School Streets and Other Safe Routes to School Initiatives
A school street designs the road outside a school turned into a pedestrian and cycle zone during drop off and pick up times. The area is often closed to motor traffic (though access for residents who live in the school catchment, blue badge holders and emergency vehicles is maintained). It’s a way of reducing car crashes, air pollution and traffic around schools, and encouraging children and their families to walk, cycle or scoot to school.
Typically, school streets are part of larger Safe Routes to School projects. DOT’s School Safety unit, for instance, works with communities, schools and elected officials to develop streets improvement projects near schools, including the installation of concrete, markings and signals-based safety treatments.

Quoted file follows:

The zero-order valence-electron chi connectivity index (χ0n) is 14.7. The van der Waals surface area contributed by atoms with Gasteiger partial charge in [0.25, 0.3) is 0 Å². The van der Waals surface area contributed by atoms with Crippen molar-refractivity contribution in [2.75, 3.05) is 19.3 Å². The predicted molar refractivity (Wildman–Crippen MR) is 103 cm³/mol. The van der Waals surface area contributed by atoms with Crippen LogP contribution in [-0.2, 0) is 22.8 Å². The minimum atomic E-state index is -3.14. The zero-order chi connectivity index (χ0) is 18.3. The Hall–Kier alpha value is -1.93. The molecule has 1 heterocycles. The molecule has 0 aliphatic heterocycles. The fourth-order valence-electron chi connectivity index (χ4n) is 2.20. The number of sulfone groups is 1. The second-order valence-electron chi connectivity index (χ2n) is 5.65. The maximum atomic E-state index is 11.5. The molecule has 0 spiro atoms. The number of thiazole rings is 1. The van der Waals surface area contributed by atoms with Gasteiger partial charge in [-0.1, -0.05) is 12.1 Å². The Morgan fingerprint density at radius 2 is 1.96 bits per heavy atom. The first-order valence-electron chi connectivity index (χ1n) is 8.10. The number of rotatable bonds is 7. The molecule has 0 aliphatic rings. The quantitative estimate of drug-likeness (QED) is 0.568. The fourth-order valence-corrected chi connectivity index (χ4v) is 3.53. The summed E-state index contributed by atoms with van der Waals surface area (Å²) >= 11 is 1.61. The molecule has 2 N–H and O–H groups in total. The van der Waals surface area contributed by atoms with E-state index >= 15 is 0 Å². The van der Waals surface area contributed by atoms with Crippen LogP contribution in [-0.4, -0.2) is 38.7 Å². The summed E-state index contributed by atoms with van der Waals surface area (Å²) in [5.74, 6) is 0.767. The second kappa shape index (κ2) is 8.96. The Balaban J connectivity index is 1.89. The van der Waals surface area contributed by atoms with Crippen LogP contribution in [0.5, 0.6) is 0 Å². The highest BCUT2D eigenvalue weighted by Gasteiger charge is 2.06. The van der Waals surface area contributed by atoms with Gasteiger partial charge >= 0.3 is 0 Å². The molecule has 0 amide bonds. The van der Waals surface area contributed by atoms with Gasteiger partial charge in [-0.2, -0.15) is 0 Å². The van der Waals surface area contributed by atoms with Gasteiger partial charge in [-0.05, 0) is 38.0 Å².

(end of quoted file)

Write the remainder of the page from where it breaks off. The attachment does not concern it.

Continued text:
Innovative School Street Design Concepts for Safer Student Commutes
To help drivers be more aware of the presence of children in their vicinity, DOT uses special pavement markings, which are usually painted red to indicate that speed limits are reduced within a school zone. These markings are also supplemented by signs, including the Assembly A sign that warns motorists they are entering a school zone, and the Assembly C sign that indicates a reduced speed limit.
These signs and markings are often accompanied by a range of other, lower-cost interventions, including lowering curb heights at street ends to encourage cars to stop, or installing simple swinging gates that can be locked by school staff to prevent them from being used as parking spaces. A number of cities—including London, Paris and Tirana, Albania—are leading the global charge for school streets, and local politicians are increasingly backing them as part of wider child-first urban planning policies.